He--or she--and I'll never know which--lived almost long enough to see tonight's silk sloughing of the sky, how its rinsed-out peach color fades as it falls below the tree line on the west.
As I started out in the car this morning, I saw the body of an infant white-tail deer--the smallest I've ever seen that close--at the side of the road, clipped, I assumed, by a car as the babe attempted to follow its mother across County Road 25A No blood, no guts, just a precious small brown and white creature, only its face on the pavement's edge.
The shoulder of the road is steep right there, no place to pull over. No cars in my rear view mirror so I pulled into my nearest neighbor's driveway. Off she went, my friend, Khrys Kontarze, to drag that baby away from the road, from those who would hit it deliberately, just as they do turtles and snakes, just to be hitting it. Yes, that happens.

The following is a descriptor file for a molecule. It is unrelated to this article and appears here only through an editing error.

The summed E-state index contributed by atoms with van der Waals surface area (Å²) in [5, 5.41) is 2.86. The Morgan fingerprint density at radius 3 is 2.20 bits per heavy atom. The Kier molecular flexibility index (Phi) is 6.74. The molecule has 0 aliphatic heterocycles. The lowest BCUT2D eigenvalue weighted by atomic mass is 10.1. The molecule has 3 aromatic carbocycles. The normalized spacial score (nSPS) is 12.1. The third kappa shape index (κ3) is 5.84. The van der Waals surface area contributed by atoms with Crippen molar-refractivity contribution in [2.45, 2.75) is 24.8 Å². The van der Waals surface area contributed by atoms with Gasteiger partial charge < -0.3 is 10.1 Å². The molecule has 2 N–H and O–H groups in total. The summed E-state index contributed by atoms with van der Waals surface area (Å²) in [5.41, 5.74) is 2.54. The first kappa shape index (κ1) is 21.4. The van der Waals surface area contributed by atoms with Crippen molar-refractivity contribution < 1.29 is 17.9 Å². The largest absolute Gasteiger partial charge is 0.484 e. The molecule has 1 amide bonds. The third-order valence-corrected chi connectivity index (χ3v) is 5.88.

Not long ago a buck was left lying half in the road, his antlers removed, two bloody stumps where they had been sawn off.
This morning's precious deer, brown and white, slender-legged and just a baby, really; he undoubtedly saw the yellow partridge peas that dot these woods, must have seen those red and yellow leaves drifting down and surely caught the scent in the air that presages what Floridians would like to call autumn.
The deer may have noticed the red seeds in the browning magnolia pods, the pointed yellowing stars of the sweetgum. If he were here now, he'd hear the owls calling, catch sight of an orange-red flash that's a cardinal launching off the pear tree. He could see now that the sky in the west is all burning coals behind the green lace of water oaks and blackgums.
This morning he may even have seen the vehicle that hit him. I hope it was quick.